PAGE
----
World History for Us All Bridging World History The Metropolitan Museum of Art
Big Era 5: 300 - 1500 CE Unit 7: The Spread of Religions
Unit 9: Connections Across Land
World Regions: 500-1000 A.D. 500-1000
Chinese Rule over Viet Regions Continues under the Tang Dynasty, but Ends by the Mid-10th Century

Vietnam [Asia Society]
"A short essay on Vietnam's geopolitical history, from pre-civilization times to the 20th century."

Southeast Asia, 500-1000 A.D. [Timeline of Art History, The Metropolitan Museum of Art]
"In both mainland and island Southeast Asia, smaller confederacies amalgamate into larger polities. The Dvaravati kingdom of the Mon speakers and the various Pre-Angkorian sites associated with the Khmers are the best known on the mainland. The accession of Jayavarman II in the early ninth century marks the beginning of the powerful Angkor dynasty that will control much of the region from the tenth through the thirteenth century. The Shailendras, who control the maritime realm of Shrivijaya in the eighth and ninth centuries, and build the famed Borobudur, are prominent in Indonesia." With a period overview, list of key events, and ten related artworks.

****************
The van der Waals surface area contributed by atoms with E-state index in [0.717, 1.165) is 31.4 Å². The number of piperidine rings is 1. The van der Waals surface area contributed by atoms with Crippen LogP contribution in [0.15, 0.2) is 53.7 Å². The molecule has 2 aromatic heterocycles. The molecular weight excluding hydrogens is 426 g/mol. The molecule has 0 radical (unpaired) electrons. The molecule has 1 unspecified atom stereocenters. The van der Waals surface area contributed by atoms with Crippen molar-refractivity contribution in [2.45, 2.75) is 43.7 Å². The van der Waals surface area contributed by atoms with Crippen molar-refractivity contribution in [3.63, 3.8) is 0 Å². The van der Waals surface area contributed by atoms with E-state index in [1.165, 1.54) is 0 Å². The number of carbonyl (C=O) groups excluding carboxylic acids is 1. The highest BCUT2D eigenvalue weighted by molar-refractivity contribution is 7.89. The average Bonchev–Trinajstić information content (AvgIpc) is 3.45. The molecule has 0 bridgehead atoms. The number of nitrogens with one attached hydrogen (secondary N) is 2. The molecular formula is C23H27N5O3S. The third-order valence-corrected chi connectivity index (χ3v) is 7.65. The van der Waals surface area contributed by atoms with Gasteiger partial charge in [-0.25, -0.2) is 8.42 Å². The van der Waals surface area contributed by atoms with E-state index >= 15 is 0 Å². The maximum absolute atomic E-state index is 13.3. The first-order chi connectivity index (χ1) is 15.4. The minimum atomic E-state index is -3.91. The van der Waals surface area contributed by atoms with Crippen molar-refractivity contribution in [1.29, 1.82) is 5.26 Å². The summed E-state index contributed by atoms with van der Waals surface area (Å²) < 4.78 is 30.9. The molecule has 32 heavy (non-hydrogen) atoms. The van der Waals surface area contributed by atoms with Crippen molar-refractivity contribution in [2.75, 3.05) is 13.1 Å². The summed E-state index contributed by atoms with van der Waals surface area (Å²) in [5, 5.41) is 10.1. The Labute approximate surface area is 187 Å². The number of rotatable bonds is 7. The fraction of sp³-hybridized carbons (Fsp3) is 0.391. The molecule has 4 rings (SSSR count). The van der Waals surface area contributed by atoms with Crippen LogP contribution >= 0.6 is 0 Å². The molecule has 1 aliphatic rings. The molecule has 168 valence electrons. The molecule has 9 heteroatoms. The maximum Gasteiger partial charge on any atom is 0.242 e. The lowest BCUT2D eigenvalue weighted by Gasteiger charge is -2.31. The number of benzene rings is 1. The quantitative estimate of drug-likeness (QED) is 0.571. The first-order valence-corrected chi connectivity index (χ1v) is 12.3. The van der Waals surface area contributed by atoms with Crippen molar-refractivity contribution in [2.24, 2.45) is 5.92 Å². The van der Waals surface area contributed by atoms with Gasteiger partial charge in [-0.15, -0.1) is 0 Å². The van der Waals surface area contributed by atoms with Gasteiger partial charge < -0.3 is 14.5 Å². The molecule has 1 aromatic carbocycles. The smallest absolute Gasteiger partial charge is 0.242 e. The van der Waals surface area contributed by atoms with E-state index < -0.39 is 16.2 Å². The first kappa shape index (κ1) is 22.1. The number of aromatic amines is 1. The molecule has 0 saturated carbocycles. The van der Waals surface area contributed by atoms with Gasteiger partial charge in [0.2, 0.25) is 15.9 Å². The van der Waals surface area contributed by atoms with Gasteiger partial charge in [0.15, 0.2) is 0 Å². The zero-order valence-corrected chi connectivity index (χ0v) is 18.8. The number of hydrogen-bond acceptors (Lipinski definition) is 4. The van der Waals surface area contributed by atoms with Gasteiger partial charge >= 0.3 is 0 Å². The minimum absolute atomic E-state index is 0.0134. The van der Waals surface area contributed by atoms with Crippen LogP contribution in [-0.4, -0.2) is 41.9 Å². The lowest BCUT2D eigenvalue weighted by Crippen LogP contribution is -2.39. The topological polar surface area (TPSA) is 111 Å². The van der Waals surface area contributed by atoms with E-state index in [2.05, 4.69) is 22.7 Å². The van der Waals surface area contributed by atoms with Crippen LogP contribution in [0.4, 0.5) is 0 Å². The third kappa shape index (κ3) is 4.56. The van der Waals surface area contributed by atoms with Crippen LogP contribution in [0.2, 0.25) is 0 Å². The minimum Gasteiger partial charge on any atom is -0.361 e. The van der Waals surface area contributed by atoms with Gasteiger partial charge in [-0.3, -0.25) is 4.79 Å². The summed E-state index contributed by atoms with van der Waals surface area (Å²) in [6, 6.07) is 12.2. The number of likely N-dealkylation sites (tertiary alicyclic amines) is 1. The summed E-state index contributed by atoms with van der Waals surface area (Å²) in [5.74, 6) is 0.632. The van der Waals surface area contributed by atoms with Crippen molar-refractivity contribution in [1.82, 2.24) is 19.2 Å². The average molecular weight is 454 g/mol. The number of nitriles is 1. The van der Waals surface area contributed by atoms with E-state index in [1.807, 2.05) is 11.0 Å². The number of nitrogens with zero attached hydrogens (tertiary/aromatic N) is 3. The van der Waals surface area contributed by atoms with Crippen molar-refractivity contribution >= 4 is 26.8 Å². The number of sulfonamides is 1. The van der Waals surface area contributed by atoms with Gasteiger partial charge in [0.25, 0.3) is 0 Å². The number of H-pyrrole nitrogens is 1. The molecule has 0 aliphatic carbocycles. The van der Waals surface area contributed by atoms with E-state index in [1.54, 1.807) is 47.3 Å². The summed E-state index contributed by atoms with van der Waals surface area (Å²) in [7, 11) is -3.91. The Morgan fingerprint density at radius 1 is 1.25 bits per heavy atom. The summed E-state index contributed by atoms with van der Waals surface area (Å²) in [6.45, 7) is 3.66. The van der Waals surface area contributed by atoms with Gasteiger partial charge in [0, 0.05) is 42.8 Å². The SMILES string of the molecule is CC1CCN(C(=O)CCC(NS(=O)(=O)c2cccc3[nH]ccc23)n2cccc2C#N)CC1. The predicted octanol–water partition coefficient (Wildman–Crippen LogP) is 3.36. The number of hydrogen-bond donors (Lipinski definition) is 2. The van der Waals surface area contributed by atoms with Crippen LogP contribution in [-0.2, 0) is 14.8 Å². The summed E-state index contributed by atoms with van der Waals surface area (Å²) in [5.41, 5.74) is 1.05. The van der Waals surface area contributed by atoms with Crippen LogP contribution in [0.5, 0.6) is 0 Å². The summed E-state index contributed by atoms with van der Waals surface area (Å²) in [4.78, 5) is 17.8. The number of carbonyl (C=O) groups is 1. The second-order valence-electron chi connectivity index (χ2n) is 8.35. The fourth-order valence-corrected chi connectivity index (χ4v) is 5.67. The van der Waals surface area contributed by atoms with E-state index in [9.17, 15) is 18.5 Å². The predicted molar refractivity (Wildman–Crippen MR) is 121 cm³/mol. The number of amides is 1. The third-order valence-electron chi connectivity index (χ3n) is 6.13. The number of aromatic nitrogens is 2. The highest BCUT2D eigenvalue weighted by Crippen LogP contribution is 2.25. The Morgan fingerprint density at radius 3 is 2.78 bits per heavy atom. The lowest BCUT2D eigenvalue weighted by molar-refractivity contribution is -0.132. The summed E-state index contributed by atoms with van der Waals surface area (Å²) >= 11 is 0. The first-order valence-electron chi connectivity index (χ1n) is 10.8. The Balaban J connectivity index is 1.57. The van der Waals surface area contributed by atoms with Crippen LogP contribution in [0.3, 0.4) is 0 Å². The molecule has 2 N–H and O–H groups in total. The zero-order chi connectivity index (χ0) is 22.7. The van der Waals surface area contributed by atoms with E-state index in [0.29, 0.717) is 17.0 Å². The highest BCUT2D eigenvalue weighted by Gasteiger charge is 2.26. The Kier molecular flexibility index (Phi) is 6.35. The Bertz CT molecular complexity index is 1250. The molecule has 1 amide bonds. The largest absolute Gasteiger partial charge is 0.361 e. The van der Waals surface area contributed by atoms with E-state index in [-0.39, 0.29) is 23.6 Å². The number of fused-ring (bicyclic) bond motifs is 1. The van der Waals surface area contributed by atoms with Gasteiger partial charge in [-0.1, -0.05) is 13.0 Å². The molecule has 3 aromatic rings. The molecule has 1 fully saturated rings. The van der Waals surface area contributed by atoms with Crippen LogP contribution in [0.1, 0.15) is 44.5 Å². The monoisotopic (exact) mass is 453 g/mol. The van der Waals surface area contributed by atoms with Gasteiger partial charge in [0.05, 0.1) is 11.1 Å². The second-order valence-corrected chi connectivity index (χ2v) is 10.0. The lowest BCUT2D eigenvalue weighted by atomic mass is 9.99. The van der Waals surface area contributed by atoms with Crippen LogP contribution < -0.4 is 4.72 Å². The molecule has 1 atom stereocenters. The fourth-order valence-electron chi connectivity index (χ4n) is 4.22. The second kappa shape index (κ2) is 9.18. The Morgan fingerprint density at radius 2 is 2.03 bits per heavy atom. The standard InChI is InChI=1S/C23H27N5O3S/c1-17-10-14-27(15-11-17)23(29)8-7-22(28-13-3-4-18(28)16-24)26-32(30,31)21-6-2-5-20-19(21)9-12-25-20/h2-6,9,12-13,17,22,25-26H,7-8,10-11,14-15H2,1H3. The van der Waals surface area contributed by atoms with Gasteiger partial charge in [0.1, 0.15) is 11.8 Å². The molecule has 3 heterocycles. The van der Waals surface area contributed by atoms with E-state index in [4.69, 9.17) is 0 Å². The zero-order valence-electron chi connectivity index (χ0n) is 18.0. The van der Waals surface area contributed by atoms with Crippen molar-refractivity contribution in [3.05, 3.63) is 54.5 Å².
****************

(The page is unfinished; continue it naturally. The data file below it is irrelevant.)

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Chữ Nôm

Vietnamese Language and Writing [Windows on Asia, Michigan State University]
A brief introduction, with links for further reading.

What Is Nôm? [Vietnamese Nôm Preservation Foundation]
A short introduction to Chữ Nôm, "the ancient 'ideographic vernacular script' of the Vietnamese language."

The Nôm Studies Project [Temple University]
Additional background
about the history and uses of Chữ Nôm.

Vietnamese (tiếng việt) [Omniglot]
An excellent overview of the Vietnamese language.

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Cao Vuong

Primary Source w/DBQs Cao Vuong (Cao Bien) [PDF] [Asia for Educators]
When a Chinese official tried to double the price of salt traded for the valuable mountain goods, the chieftains rebelled and Nanzhao joined them in an invasion of the lowlands in the 860s. China sent an official, Cao Bien (known to later Vietnamese as Cao Vuong [King Cao]), to drive the invaders out and stabilize the Protectorate.

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© 2009 Asia for Educators, Columbia University